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The Globe and Mail

Battle to slay the budget deficit continues to stall

Sean Kilpatrick/Sean Kilpatrick/The Canadian Press

The Department of Finance estimates that the budget balance for the fiscal year 2010-11 will come in below what had been forecasted, and well below the deficit of 2009-10. It was expected and hoped that the budget balance would improve as the economy did, but there's less room for optimism than might be suggested by these reports.

The problem is that the rebound from the trough seems to have stalled sometime around July 2010. The Department of Finance publishes monthly estimates for revenues and expenditures; last Friday's announcement accompanied the release of the March 2011 numbers.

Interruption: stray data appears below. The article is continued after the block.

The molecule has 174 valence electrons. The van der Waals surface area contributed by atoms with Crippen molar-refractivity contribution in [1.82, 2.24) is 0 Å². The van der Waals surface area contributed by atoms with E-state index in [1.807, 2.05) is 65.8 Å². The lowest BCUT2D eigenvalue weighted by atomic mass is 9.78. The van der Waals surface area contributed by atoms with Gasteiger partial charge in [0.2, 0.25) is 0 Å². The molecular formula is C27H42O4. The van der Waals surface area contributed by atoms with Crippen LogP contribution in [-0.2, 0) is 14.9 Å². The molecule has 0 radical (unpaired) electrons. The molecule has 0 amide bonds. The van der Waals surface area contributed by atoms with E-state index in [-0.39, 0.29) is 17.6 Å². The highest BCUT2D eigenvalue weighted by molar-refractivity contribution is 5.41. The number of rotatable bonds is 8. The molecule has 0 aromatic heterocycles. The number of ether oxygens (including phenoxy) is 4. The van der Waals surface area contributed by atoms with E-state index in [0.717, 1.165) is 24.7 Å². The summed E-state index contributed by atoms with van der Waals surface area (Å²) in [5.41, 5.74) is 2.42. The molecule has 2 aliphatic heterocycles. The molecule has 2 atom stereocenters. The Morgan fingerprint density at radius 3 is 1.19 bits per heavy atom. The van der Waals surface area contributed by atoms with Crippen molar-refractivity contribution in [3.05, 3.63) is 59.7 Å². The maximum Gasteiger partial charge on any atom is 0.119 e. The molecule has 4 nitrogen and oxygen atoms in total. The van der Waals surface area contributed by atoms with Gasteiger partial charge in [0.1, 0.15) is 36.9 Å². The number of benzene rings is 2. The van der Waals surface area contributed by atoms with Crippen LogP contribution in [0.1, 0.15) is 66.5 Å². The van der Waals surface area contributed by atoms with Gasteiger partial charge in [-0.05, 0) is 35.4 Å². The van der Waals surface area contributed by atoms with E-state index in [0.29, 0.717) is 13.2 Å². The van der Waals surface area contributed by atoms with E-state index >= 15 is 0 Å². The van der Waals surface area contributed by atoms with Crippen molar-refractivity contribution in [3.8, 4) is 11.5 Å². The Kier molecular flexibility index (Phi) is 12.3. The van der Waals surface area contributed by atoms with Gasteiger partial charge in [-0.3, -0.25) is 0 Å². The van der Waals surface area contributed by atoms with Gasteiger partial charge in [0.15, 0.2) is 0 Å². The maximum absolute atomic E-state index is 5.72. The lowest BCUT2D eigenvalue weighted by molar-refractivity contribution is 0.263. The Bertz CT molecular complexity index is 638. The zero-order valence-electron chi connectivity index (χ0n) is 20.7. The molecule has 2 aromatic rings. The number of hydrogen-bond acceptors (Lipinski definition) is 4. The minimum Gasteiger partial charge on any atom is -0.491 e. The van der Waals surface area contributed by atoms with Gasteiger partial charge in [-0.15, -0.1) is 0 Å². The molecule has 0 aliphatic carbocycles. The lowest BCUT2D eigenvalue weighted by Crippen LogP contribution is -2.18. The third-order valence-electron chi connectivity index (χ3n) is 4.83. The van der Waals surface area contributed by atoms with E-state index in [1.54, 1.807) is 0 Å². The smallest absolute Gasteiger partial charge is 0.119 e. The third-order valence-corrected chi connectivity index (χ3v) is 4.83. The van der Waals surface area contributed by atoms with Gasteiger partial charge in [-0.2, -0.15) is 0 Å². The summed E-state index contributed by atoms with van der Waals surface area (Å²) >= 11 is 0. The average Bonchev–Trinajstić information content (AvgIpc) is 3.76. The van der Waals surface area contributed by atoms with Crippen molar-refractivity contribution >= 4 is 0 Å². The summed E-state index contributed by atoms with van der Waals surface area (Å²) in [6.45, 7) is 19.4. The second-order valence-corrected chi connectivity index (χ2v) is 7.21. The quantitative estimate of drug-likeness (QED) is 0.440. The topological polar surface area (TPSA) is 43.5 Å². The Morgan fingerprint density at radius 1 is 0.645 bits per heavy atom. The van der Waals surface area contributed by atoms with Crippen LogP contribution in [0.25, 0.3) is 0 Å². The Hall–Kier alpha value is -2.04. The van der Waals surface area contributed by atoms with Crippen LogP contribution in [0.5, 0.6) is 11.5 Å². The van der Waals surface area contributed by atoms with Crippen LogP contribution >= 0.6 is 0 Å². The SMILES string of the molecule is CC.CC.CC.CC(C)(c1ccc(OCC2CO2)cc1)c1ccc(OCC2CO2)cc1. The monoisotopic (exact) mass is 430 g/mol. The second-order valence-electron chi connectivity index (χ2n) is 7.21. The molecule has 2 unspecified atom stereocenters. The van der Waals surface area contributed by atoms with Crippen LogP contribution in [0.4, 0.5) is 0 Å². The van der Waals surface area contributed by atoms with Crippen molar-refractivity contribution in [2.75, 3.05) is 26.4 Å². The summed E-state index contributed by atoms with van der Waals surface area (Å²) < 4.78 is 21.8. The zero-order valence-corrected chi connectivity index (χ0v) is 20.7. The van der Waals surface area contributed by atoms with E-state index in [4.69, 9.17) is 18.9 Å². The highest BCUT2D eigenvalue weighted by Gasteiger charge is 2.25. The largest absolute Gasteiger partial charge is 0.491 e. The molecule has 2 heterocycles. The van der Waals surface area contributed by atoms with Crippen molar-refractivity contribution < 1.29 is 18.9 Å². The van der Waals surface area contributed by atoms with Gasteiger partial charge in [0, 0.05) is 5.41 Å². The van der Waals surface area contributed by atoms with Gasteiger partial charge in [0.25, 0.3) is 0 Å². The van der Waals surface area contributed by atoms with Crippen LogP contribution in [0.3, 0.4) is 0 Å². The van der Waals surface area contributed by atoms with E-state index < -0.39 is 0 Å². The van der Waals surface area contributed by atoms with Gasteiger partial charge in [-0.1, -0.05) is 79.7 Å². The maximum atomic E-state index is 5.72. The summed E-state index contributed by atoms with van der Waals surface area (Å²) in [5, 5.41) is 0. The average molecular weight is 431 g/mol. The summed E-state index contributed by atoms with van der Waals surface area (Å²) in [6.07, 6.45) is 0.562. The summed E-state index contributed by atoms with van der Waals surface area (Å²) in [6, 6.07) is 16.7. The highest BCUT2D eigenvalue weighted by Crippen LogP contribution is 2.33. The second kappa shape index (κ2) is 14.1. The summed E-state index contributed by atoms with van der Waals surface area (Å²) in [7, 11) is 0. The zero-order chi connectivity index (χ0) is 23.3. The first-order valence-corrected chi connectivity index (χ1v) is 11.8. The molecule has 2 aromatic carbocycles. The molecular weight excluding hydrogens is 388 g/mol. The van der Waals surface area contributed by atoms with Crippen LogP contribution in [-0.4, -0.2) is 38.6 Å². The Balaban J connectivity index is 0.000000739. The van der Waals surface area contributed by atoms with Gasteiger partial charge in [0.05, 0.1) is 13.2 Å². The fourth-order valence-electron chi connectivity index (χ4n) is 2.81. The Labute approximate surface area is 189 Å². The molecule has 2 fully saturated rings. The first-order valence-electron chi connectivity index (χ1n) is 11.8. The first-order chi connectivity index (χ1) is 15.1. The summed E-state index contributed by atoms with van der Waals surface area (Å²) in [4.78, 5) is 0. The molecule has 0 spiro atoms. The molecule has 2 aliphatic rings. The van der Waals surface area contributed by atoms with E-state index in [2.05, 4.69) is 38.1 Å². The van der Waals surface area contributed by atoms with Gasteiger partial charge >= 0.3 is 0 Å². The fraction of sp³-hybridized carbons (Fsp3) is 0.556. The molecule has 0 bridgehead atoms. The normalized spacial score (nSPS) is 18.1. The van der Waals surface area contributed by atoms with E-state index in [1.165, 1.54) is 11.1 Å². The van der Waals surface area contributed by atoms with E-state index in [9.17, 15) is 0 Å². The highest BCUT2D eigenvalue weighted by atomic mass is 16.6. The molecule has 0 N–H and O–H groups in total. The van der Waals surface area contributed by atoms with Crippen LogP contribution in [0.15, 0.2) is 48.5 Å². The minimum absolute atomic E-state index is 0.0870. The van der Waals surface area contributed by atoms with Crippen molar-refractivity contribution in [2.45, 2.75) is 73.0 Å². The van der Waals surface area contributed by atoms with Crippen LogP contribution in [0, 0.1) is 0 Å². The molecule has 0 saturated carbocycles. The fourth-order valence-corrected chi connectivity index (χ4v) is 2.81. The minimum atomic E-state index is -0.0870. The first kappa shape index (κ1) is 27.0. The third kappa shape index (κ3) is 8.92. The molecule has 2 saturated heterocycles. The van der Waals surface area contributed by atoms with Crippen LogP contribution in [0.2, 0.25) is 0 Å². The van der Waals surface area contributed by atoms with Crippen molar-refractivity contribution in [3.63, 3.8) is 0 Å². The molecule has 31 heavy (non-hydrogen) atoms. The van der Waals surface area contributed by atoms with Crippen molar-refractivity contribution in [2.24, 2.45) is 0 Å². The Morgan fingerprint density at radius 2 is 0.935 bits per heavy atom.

These estimates are noisy and have a significant seasonal component, but looking at the data from the past 12 months gives a fairly reliable indicator of where the budget balance is headed; see the accompanying graph.

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The steep decline in the 12-month moving sum that was produced by the recession finally turned around in early 2010, but the rebound lasted only a few months. The deficit has been stalled in the $35-billion a year range for the past 8-10 months.

The graph also makes it clear that the trend to deficit began in early 2008, several months before the recession began. The federal government's decision to cut the GST would have produced a deficit even if the economy had remained stable.

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About the Author

Stephen Gordon is a professor of economics at Laval University in Quebec City and a fellow of the Centre interuniversitaire sur le risque, les politiques économiques et l'emploi (CIRPÉE). He also maintains the economics blog Worthwhile Canadian Initiative. More

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